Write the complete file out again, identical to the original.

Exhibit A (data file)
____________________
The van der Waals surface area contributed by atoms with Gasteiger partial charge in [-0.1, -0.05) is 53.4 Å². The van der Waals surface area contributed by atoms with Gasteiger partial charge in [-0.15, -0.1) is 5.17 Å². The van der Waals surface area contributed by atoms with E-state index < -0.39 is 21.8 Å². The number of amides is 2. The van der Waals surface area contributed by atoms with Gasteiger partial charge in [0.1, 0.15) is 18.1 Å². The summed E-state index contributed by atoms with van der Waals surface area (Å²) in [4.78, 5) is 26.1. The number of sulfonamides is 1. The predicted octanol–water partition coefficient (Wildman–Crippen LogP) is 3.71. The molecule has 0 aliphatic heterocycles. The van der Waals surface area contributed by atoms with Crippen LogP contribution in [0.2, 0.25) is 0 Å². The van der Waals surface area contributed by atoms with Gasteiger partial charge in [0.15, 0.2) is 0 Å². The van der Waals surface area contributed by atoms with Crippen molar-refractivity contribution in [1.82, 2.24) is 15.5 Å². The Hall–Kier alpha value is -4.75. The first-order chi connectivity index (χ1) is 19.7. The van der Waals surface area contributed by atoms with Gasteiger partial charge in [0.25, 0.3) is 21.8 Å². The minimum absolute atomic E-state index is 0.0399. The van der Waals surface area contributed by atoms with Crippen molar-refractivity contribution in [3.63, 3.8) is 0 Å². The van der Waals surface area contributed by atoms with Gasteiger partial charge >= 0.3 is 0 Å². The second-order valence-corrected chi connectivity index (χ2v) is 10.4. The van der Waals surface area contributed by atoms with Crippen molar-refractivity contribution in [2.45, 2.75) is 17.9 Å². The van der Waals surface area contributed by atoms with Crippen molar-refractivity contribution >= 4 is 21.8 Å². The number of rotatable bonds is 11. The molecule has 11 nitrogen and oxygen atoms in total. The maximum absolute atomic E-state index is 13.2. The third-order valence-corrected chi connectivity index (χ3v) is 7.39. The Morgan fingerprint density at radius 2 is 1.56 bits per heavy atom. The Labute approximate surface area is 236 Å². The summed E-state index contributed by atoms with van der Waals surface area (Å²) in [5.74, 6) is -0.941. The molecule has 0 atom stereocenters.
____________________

The van der Waals surface area contributed by atoms with Gasteiger partial charge in [-0.1, -0.05) is 53.4 Å². The van der Waals surface area contributed by atoms with Gasteiger partial charge in [-0.15, -0.1) is 5.17 Å². The van der Waals surface area contributed by atoms with E-state index < -0.39 is 21.8 Å². The number of amides is 2. The van der Waals surface area contributed by atoms with Gasteiger partial charge in [0.1, 0.15) is 18.1 Å². The summed E-state index contributed by atoms with van der Waals surface area (Å²) in [4.78, 5) is 26.1. The number of sulfonamides is 1. The predicted octanol–water partition coefficient (Wildman–Crippen LogP) is 3.71. The molecule has 0 aliphatic heterocycles. The van der Waals surface area contributed by atoms with Crippen LogP contribution in [0.2, 0.25) is 0 Å². The van der Waals surface area contributed by atoms with Gasteiger partial charge in [0.15, 0.2) is 0 Å². The van der Waals surface area contributed by atoms with Crippen molar-refractivity contribution in [1.82, 2.24) is 15.5 Å². The Hall–Kier alpha value is -4.75. The first-order chi connectivity index (χ1) is 19.7. The van der Waals surface area contributed by atoms with Gasteiger partial charge in [0.25, 0.3) is 21.8 Å². The minimum absolute atomic E-state index is 0.0399. The van der Waals surface area contributed by atoms with Crippen molar-refractivity contribution in [3.63, 3.8) is 0 Å². The van der Waals surface area contributed by atoms with Gasteiger partial charge >= 0.3 is 0 Å². The second-order valence-corrected chi connectivity index (χ2v) is 10.4. The van der Waals surface area contributed by atoms with Crippen molar-refractivity contribution in [2.45, 2.75) is 17.9 Å². The van der Waals surface area contributed by atoms with Crippen molar-refractivity contribution >= 4 is 21.8 Å². The number of rotatable bonds is 11. The molecule has 11 nitrogen and oxygen atoms in total. The maximum absolute atomic E-state index is 13.2. The third-order valence-corrected chi connectivity index (χ3v) is 7.39. The Morgan fingerprint density at radius 2 is 1.56 bits per heavy atom. The Labute approximate surface area is 236 Å². The summed E-state index contributed by atoms with van der Waals surface area (Å²) in [5.74, 6) is -0.941. The molecule has 0 atom stereocenters.